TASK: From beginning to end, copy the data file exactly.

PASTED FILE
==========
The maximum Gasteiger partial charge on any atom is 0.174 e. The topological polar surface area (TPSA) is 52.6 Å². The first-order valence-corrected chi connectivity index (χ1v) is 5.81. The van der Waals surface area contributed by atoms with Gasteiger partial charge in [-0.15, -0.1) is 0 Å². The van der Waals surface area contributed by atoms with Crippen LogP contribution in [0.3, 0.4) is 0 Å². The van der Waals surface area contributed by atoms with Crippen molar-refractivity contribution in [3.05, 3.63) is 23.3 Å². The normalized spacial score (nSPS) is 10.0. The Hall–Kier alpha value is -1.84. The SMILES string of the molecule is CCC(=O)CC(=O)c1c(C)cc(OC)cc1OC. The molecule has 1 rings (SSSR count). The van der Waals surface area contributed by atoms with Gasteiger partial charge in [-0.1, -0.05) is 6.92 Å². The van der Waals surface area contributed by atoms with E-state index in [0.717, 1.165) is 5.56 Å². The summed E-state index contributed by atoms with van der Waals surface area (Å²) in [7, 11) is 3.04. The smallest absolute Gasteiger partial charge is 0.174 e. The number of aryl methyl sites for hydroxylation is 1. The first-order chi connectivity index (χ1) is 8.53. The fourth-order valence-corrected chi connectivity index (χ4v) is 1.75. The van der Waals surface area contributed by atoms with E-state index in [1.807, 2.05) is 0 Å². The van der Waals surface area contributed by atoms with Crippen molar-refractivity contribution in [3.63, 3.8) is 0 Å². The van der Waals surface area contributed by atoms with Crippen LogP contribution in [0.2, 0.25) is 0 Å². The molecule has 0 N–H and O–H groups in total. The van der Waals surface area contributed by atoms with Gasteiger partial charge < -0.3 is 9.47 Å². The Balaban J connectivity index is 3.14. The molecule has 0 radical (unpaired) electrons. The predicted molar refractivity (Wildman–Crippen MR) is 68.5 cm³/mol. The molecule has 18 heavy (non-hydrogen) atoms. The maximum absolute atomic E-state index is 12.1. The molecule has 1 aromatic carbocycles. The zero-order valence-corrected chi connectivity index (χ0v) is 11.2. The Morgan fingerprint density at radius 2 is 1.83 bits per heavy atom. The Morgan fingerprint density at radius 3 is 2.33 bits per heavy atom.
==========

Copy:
The maximum Gasteiger partial charge on any atom is 0.174 e. The topological polar surface area (TPSA) is 52.6 Å². The first-order valence-corrected chi connectivity index (χ1v) is 5.81. The van der Waals surface area contributed by atoms with Gasteiger partial charge in [-0.15, -0.1) is 0 Å². The van der Waals surface area contributed by atoms with Crippen LogP contribution in [0.3, 0.4) is 0 Å². The van der Waals surface area contributed by atoms with Crippen molar-refractivity contribution in [3.05, 3.63) is 23.3 Å². The normalized spacial score (nSPS) is 10.0. The Hall–Kier alpha value is -1.84. The SMILES string of the molecule is CCC(=O)CC(=O)c1c(C)cc(OC)cc1OC. The molecule has 1 rings (SSSR count). The van der Waals surface area contributed by atoms with Gasteiger partial charge in [-0.1, -0.05) is 6.92 Å². The van der Waals surface area contributed by atoms with E-state index in [0.717, 1.165) is 5.56 Å². The summed E-state index contributed by atoms with van der Waals surface area (Å²) in [7, 11) is 3.04. The smallest absolute Gasteiger partial charge is 0.174 e. The number of aryl methyl sites for hydroxylation is 1. The first-order chi connectivity index (χ1) is 8.53. The fourth-order valence-corrected chi connectivity index (χ4v) is 1.75. The van der Waals surface area contributed by atoms with E-state index in [1.807, 2.05) is 0 Å². The van der Waals surface area contributed by atoms with Crippen molar-refractivity contribution in [3.63, 3.8) is 0 Å². The van der Waals surface area contributed by atoms with Crippen LogP contribution in [0.2, 0.25) is 0 Å². The molecule has 0 N–H and O–H groups in total. The van der Waals surface area contributed by atoms with Gasteiger partial charge < -0.3 is 9.47 Å². The Balaban J connectivity index is 3.14. The molecule has 0 radical (unpaired) electrons. The predicted molar refractivity (Wildman–Crippen MR) is 68.5 cm³/mol. The molecule has 18 heavy (non-hydrogen) atoms. The maximum absolute atomic E-state index is 12.1. The molecule has 1 aromatic carbocycles. The zero-order valence-corrected chi connectivity index (χ0v) is 11.2. The Morgan fingerprint density at radius 2 is 1.83 bits per heavy atom. The Morgan fingerprint density at radius 3 is 2.33 bits per heavy atom.